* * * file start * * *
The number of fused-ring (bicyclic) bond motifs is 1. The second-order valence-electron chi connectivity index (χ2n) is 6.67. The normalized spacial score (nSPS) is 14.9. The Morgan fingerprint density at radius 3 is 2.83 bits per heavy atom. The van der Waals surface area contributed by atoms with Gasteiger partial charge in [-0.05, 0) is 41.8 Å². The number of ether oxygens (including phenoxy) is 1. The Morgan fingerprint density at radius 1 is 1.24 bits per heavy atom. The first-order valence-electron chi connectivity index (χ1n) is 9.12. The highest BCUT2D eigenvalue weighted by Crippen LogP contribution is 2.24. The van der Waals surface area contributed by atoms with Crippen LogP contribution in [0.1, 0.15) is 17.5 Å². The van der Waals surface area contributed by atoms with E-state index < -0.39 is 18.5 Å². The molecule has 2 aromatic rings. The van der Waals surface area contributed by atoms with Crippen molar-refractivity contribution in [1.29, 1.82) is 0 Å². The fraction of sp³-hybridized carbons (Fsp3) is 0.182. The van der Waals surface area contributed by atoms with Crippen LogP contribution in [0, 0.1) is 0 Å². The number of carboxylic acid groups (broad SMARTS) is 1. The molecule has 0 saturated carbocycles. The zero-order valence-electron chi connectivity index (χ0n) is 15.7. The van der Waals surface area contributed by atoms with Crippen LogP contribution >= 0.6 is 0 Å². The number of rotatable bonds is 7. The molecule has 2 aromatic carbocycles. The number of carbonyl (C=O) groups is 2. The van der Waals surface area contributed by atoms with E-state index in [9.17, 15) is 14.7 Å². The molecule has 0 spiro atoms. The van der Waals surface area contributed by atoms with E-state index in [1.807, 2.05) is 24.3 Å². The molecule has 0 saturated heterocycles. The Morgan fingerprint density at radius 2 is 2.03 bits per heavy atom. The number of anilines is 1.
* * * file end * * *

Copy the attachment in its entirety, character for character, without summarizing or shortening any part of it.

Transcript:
The number of fused-ring (bicyclic) bond motifs is 1. The second-order valence-electron chi connectivity index (χ2n) is 6.67. The normalized spacial score (nSPS) is 14.9. The Morgan fingerprint density at radius 3 is 2.83 bits per heavy atom. The van der Waals surface area contributed by atoms with Gasteiger partial charge in [-0.05, 0) is 41.8 Å². The number of ether oxygens (including phenoxy) is 1. The Morgan fingerprint density at radius 1 is 1.24 bits per heavy atom. The first-order valence-electron chi connectivity index (χ1n) is 9.12. The highest BCUT2D eigenvalue weighted by Crippen LogP contribution is 2.24. The van der Waals surface area contributed by atoms with Crippen LogP contribution in [0.1, 0.15) is 17.5 Å². The van der Waals surface area contributed by atoms with E-state index < -0.39 is 18.5 Å². The molecule has 2 aromatic rings. The van der Waals surface area contributed by atoms with Crippen molar-refractivity contribution in [1.29, 1.82) is 0 Å². The fraction of sp³-hybridized carbons (Fsp3) is 0.182. The van der Waals surface area contributed by atoms with Crippen LogP contribution in [0, 0.1) is 0 Å². The number of carboxylic acid groups (broad SMARTS) is 1. The molecule has 0 saturated carbocycles. The zero-order valence-electron chi connectivity index (χ0n) is 15.7. The van der Waals surface area contributed by atoms with Crippen LogP contribution >= 0.6 is 0 Å². The number of rotatable bonds is 7. The molecule has 2 aromatic carbocycles. The number of carbonyl (C=O) groups is 2. The van der Waals surface area contributed by atoms with E-state index in [9.17, 15) is 14.7 Å². The molecule has 0 spiro atoms. The van der Waals surface area contributed by atoms with E-state index in [1.807, 2.05) is 24.3 Å². The molecule has 0 saturated heterocycles. The Morgan fingerprint density at radius 2 is 2.03 bits per heavy atom. The number of anilines is 1.